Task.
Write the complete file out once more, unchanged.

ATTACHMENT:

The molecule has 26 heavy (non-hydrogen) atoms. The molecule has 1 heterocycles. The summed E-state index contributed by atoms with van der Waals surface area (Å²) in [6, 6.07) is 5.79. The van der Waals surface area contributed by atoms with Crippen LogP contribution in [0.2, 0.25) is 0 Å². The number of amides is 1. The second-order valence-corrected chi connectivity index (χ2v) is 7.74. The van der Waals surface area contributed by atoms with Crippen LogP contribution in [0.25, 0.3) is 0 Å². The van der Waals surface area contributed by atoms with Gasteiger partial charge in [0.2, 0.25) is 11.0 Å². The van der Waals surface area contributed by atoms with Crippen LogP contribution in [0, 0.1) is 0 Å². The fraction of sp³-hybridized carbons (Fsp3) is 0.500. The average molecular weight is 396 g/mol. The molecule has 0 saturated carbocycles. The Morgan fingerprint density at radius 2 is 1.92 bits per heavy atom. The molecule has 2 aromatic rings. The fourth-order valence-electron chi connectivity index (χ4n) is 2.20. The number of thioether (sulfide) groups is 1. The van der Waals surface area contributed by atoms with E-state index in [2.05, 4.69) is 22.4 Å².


The molecule has 26 heavy (non-hydrogen) atoms. The molecule has 1 heterocycles. The summed E-state index contributed by atoms with van der Waals surface area (Å²) in [6, 6.07) is 5.79. The van der Waals surface area contributed by atoms with Crippen LogP contribution in [0.2, 0.25) is 0 Å². The number of amides is 1. The second-order valence-corrected chi connectivity index (χ2v) is 7.74. The van der Waals surface area contributed by atoms with Crippen LogP contribution in [0.25, 0.3) is 0 Å². The van der Waals surface area contributed by atoms with Gasteiger partial charge in [0.2, 0.25) is 11.0 Å². The van der Waals surface area contributed by atoms with Crippen LogP contribution in [0, 0.1) is 0 Å². The fraction of sp³-hybridized carbons (Fsp3) is 0.500. The average molecular weight is 396 g/mol. The molecule has 0 saturated carbocycles. The Morgan fingerprint density at radius 2 is 1.92 bits per heavy atom. The molecule has 2 aromatic rings. The fourth-order valence-electron chi connectivity index (χ4n) is 2.20. The number of thioether (sulfide) groups is 1. The van der Waals surface area contributed by atoms with E-state index in [2.05, 4.69) is 22.4 Å².